Maggie Koerth-Baker is a guest blogger on Boing Boing. A freelance science and health journalist, Maggie lives in Minneapolis, brain dumps on Twitter, and writes quite often for mental_floss magazine.
Giant squid are carnivorous mollusks the size of a school bus with a beak-like mouth that can cut through steel cable. You think they'd be hard to miss. And yet, largely because the squid tend toward the deepest water, they're so seldom seen that most people thought they were a myth—right up until a French ship brought back a chunk of one in the 1860s.
But while bringing home the giant squidy bacon isn't particularly simple, it's also not impossible. In this excerpt from Be Amazing, you'll find that there's more than one way to skin a sea monster.
Method 1: Forget the Net
You might have more luck "capturing" a squid on film. In September 2004, Japanese researchers took the first photos of a live giant squid in its natural habitat. The team sent cameras mounted to barbed bait hooks (the bait: smaller squids) nearly 3,000 feet below the Pacific Ocean. Before long, a 26-foot squid attempted to eat his scrawnier brethren and hooked himself on the line, allowing researchers to take some 500 photos before the squid escaped.
Method 2: Offer Squid a Tasty Treat
If your preferred squid looks hungry, try luring it with a delicious oil tanker. During the course of the 1930s, the Norwegian tanker Brunswick was attacked not once, not twice, but three times by giant squid. Metal boats don't sound especially appetizing, but scientists think squid mistake the large, gray objects for whales—a decidedly yummy entree giant squid have been known to dine upon. Unfortunately, it's more difficult to get a good grip on the steel hull of a tanker, than on the pliable hide of a whale. Whenever a squid tried to put the Brunswick in a choke hold, its tentacles would slip, and the squid would end up making a fatal slide into the ship's propellers.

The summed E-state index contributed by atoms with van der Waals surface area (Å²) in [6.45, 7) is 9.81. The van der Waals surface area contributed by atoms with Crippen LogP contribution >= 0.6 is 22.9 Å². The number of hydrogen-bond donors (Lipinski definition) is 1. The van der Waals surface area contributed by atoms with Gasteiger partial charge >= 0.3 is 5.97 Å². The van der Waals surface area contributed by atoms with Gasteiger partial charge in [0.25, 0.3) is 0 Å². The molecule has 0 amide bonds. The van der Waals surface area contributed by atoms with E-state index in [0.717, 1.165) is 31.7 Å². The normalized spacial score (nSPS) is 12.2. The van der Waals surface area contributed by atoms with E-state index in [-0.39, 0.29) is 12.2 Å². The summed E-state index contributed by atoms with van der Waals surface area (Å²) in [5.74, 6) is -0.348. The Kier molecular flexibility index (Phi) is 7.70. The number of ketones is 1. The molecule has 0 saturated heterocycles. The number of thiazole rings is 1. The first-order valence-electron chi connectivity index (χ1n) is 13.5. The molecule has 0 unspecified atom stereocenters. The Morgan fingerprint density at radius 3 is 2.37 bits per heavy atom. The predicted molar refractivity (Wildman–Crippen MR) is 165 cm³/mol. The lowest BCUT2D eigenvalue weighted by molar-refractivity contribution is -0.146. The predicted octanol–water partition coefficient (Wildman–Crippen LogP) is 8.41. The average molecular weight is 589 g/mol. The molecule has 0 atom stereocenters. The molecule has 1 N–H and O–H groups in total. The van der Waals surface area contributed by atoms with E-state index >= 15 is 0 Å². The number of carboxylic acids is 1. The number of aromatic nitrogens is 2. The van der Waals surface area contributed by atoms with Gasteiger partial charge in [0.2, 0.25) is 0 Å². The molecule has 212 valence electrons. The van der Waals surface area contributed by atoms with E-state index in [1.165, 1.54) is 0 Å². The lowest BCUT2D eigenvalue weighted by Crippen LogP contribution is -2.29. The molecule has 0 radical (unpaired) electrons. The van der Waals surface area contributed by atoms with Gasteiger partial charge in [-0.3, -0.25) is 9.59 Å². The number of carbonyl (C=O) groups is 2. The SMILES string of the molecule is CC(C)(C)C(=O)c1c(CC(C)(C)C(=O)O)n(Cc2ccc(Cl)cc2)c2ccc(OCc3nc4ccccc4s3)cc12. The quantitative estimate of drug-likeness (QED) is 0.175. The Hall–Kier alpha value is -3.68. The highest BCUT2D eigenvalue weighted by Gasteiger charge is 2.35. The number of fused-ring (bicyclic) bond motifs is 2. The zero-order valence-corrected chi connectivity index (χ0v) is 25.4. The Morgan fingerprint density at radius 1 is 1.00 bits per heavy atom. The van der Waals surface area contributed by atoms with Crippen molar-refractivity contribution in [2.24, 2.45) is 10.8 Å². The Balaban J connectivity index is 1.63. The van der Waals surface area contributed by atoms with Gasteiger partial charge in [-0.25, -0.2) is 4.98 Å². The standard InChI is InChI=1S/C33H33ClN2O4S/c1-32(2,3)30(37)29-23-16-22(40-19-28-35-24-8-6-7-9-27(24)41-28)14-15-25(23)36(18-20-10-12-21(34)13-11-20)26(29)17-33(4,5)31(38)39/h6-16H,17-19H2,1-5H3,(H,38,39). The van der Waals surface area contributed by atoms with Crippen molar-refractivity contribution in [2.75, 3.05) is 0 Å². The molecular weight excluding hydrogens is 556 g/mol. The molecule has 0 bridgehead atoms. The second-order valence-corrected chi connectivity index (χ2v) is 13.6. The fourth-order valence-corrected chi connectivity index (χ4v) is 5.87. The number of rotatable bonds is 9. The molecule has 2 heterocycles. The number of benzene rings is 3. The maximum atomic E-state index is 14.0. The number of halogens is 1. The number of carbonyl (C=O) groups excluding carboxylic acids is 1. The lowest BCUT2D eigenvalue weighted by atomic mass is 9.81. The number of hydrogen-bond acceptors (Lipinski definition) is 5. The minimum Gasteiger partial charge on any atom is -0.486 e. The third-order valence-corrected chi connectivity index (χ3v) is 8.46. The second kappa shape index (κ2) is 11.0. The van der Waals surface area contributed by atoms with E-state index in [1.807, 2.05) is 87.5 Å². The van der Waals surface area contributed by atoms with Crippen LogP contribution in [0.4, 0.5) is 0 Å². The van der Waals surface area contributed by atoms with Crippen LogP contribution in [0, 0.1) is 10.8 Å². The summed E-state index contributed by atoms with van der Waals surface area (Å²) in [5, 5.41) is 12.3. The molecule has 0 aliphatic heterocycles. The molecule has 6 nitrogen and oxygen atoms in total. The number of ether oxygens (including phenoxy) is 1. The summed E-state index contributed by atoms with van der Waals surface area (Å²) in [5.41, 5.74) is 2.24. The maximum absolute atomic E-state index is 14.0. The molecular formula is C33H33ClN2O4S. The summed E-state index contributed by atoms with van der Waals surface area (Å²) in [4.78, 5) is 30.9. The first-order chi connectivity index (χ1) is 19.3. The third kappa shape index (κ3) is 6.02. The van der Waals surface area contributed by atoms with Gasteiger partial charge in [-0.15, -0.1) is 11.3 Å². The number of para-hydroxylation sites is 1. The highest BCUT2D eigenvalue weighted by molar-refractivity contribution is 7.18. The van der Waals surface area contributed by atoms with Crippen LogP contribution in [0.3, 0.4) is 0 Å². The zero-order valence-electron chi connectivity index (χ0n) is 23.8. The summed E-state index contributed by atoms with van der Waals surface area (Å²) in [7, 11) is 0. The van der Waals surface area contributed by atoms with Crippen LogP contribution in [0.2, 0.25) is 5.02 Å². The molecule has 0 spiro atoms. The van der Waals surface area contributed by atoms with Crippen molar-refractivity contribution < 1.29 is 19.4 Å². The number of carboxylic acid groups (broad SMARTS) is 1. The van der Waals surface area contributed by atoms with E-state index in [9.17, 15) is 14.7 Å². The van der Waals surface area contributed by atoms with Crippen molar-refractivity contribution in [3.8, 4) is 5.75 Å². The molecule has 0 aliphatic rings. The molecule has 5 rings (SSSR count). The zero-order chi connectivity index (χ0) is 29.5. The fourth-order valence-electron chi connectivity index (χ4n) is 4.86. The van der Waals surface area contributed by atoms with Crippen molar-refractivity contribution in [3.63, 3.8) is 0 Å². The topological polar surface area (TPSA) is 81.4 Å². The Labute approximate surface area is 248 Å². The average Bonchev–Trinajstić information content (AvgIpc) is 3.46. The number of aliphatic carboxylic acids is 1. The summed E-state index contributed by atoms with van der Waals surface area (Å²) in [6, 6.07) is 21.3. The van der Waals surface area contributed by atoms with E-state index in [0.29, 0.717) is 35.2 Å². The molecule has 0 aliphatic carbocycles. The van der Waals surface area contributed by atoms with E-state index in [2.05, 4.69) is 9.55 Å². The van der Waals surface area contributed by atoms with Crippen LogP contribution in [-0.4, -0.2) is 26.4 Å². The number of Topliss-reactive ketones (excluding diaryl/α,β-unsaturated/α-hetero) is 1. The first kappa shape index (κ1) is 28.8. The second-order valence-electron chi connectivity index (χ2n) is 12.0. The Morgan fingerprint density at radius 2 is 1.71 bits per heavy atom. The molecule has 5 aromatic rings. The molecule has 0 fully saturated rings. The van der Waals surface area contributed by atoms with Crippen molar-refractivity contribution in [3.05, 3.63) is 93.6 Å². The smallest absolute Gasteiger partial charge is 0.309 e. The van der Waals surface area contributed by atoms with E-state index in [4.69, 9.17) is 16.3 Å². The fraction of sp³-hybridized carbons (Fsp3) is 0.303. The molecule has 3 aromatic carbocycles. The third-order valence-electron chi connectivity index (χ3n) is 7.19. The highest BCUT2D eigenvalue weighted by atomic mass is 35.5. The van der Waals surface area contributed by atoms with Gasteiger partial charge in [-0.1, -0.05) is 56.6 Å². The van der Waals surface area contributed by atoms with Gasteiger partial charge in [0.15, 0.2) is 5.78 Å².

Method 3: Just Go Have a Beer and Wait for the Squid to Come to You
Time-tested and infinitely more relaxing, this classic method is also responsible for catching one of the largest squid ever measured. In November, 1878, two Canadian fishermen from the delightfully named town of Timble Tickle, New Brunswick, found a giant squid washed ashore. Although technically on the lookout for smaller aquatic creatures, the fishermen gladly accepted the bounty the sea had given them, hauling the giant beast further onto land and tying it up to a tree. After it was dead (and, presumably, less feisty), the fishermen broke out the tape measure. From the tip of the its tail to the end of its tentacles, the squid was more than 50 feet long.
Please direct praise and/or fawning donations to illustrator Michael Rogalski.